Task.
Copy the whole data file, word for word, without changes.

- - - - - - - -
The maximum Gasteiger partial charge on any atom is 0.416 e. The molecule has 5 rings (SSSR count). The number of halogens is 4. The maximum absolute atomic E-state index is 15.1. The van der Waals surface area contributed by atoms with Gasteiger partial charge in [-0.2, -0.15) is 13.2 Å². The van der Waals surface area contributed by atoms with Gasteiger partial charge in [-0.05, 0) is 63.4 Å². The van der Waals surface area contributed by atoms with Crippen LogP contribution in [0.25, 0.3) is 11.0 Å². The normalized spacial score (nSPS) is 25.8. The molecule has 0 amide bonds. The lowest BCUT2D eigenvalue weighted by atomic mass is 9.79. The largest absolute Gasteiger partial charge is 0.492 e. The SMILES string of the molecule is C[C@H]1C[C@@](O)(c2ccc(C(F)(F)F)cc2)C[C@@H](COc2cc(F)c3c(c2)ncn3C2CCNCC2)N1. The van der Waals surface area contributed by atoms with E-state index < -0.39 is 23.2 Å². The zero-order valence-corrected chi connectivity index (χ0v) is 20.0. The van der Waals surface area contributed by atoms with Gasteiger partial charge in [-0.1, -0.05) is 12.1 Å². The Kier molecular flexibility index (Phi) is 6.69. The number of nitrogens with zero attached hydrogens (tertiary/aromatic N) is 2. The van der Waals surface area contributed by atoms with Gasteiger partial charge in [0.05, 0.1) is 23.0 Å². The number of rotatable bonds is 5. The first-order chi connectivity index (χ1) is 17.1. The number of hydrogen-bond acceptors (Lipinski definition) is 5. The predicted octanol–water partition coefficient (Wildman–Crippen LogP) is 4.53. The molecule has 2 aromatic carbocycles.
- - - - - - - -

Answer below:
The maximum Gasteiger partial charge on any atom is 0.416 e. The molecule has 5 rings (SSSR count). The number of halogens is 4. The maximum absolute atomic E-state index is 15.1. The van der Waals surface area contributed by atoms with Gasteiger partial charge in [-0.2, -0.15) is 13.2 Å². The van der Waals surface area contributed by atoms with Gasteiger partial charge in [-0.05, 0) is 63.4 Å². The van der Waals surface area contributed by atoms with Crippen LogP contribution in [0.25, 0.3) is 11.0 Å². The normalized spacial score (nSPS) is 25.8. The molecule has 0 amide bonds. The lowest BCUT2D eigenvalue weighted by atomic mass is 9.79. The largest absolute Gasteiger partial charge is 0.492 e. The SMILES string of the molecule is C[C@H]1C[C@@](O)(c2ccc(C(F)(F)F)cc2)C[C@@H](COc2cc(F)c3c(c2)ncn3C2CCNCC2)N1. The van der Waals surface area contributed by atoms with E-state index < -0.39 is 23.2 Å². The zero-order valence-corrected chi connectivity index (χ0v) is 20.0. The van der Waals surface area contributed by atoms with Gasteiger partial charge in [-0.1, -0.05) is 12.1 Å². The Kier molecular flexibility index (Phi) is 6.69. The number of nitrogens with zero attached hydrogens (tertiary/aromatic N) is 2. The van der Waals surface area contributed by atoms with Gasteiger partial charge in [0.05, 0.1) is 23.0 Å². The number of rotatable bonds is 5. The first-order chi connectivity index (χ1) is 17.1. The number of hydrogen-bond acceptors (Lipinski definition) is 5. The predicted octanol–water partition coefficient (Wildman–Crippen LogP) is 4.53. The molecule has 2 aromatic carbocycles.